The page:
Follow Slashdot stories on Twitter

 



Forgot your password?
typodupeerror

Comment: Blackberry bold (Score 4, Insightful) 302

by netsavior (#49754085) Attached to: Ask Slashdot: What's the Best Dumb Phone?
If you want a smartphone that isn't a smartphone, I am assuming you want to avoid the app infrastructure of apple and google? I have no idea what your actual goal is, but blackberry solved this ages ago. What you really seem to want is a smartphone from before iPhones ruined the market for practical smartphones.

I submit to you: Blackberry Bold
insane battery life (remember BB was competing with dumb phones not smartphones, so the charge every 8 hours thing hadn't started yet) - 12 days standby 6 hours talk, 50 hours audio playback
camera, sure it has a decent camera
Insanely good Keyboard that openly laughs at "swipe" keyboards.
Podcasts, sure
costs about 80 dollars now.

Comment: Re:Unenforceable laws (Score 5, Interesting) 55

by netsavior (#49725863) Attached to: Swedish Court Orders Seizure of Pirate Bay Domains
If Disney realized how much I spend on Iron Man shoes, backpacks, toys, notebooks, Infinity characters, crackers, cookies, drinks, t-shirts, and costumes for my kid; they probably would laugh at me for sweating over a 7 dollar movie ticket. Their core business is brand awareness, piracy is quite nicely aligned with that.

Comment: Re:Sudafed (Score 0, Offtopic) 333

by netsavior (#49720455) Attached to: Genetically Engineered Yeast Makes It Possible To Brew Morphine

Fun fact, doesn't change the fact that its spelled wrong.

"Spelled" is actually "spelt," unless you subscribe to the philosophy that people living in a secondary English colony should be allowed to introduce their own spellings of words. In which case, being flusterful at misspellings on the internet would be silly.

Comment: Schneier's Law (Score 1) 133

by netsavior (#49673261) Attached to: Microsoft Is Confident In Security of Edge Browser
"any person can invent a security system so clever that she or he can't think of how to break it."

Here is the problem... If you only allow a few thousand people to look at your source code, and fully test your product, then you only have to design security clever enough to evade the efforts of a thousand people.

In order for something to be secure, it needs to be widely published, and universally assaulted.

Comment: How to survive a police encounter (Score 1) 509

by netsavior (#49641441) Attached to: What To Say When the Police Tell You To Stop Filming Them
I am honestly considering taking the policy of laying face down on the ground with my hands interlocked behind my head any time a police officer talks to me. That way if they shoot you it will be in the back, and they might have to think twice about beating a murder wrap if there is no way they can claim you were "resisting".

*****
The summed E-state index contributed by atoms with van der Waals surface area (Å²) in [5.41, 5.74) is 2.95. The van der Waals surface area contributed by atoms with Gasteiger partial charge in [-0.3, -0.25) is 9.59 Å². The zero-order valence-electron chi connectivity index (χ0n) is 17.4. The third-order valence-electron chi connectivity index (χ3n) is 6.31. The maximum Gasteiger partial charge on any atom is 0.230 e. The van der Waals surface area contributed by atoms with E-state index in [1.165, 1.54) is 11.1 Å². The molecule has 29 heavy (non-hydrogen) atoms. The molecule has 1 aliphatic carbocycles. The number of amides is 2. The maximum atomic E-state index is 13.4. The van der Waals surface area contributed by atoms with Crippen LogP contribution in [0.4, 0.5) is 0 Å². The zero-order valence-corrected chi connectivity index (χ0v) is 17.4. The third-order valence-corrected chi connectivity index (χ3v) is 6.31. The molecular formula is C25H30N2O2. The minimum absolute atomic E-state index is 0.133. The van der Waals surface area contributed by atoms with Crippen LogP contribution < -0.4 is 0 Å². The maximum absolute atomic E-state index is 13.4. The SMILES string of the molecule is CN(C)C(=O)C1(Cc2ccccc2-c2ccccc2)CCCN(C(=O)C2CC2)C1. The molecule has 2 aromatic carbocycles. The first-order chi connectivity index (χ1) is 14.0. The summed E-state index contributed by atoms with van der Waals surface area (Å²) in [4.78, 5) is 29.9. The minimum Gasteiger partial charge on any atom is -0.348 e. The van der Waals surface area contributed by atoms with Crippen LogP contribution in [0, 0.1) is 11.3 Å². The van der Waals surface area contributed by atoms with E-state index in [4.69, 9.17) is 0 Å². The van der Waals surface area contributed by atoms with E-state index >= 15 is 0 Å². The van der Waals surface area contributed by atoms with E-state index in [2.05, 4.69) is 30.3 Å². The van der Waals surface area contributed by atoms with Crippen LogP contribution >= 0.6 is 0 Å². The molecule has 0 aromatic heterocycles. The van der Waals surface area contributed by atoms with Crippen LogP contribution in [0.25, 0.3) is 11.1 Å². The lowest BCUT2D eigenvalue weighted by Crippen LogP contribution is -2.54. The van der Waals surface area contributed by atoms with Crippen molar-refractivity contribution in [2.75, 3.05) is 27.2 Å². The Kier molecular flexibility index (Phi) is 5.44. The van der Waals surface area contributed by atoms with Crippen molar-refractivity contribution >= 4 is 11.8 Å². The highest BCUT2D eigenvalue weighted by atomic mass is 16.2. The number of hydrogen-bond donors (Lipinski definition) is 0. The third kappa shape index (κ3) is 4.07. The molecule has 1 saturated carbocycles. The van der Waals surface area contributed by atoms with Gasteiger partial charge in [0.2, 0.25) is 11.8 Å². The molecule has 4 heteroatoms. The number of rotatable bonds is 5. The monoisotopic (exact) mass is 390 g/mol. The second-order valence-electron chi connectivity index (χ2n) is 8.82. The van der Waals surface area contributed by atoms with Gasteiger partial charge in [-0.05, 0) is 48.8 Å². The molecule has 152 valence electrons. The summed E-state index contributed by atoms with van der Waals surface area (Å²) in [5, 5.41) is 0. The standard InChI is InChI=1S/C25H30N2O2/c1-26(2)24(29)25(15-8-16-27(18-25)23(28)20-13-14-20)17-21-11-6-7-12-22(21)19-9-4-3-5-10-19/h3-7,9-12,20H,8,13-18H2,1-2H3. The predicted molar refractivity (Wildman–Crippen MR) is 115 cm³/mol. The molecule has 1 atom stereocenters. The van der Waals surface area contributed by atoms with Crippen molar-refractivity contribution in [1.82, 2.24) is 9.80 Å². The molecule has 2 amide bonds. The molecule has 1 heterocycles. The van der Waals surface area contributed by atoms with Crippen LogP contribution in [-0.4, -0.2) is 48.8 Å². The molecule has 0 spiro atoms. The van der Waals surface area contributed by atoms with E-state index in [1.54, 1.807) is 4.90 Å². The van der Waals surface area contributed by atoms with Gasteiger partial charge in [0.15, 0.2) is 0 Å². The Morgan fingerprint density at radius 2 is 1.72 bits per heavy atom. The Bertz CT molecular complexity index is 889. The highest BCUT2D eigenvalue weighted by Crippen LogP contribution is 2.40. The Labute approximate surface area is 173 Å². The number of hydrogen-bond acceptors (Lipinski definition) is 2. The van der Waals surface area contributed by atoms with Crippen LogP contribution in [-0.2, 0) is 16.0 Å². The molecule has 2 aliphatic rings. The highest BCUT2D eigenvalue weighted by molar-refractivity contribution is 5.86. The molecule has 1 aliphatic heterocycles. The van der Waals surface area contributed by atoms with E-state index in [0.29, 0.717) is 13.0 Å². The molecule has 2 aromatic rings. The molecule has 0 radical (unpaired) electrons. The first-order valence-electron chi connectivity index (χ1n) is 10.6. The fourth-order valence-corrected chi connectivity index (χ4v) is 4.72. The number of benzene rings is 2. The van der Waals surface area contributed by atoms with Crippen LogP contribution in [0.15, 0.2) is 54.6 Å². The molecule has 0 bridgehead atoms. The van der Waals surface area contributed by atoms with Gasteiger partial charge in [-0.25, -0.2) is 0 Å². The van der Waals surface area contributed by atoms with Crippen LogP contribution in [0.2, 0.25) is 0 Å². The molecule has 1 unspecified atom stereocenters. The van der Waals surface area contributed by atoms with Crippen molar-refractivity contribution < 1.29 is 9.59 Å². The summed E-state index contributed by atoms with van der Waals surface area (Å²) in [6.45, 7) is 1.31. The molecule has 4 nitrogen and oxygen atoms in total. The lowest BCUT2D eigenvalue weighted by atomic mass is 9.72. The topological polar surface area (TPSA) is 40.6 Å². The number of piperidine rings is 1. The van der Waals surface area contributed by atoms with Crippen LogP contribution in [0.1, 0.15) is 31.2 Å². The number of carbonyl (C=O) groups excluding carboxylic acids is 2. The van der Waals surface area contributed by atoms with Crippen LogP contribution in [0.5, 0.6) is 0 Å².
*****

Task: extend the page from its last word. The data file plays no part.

Comment: Re:It wasn't the tweet (Score 5, Informative) 185

by netsavior (#49580311) Attached to: How One Tweet Wiped $8bn Off Twitter's Value

It wasn't the tweet that caused the sell off, it was the poor Q1 numbers.

Well sort-of. The thing is wall street speculation is now highly automated. If a stock starts to slip before the numbers are supposed to be released, all the algorithms start to throw off warning bells and cause a sell-off run much more efficiently than humans reading twitter ever could.

If stock slips during an earnings announcement, it is expected, and bots don't emulate panic... if it happens BEFORE earnings announcements, bots latch on to the pattern in what is essentially insider trading, but with plausible deniability.

Comment: Charge the customer to be our customer (Score 1) 208

by netsavior (#49579747) Attached to: IBM CIO Thinks Agile Development Might Save Company
Agile/waterfall/Forkitarian
It doesn't matter what methodology you use or what you call it if your business model is based on exploiting your disappearing market position.

IBM's horrible business model is "Of course they have to buy IBM and once they do we will punish them for buying IBM by making them pay for IBM over and over again on the "integration services" and "custom maintenance" consulting racket.

That worked great back before every company was a software company, but in the modern era, every company with enough money to look fat and juicy to IBM can and must simply hire their own coders.

Basically the more coders there are in the world, the worse IBM will do. Or rather, the more people understand technology enough to realize IBM is a scam, the worse IBM will do.

The solution of this problem is trivial and is left as an exercise for the reader.

Working...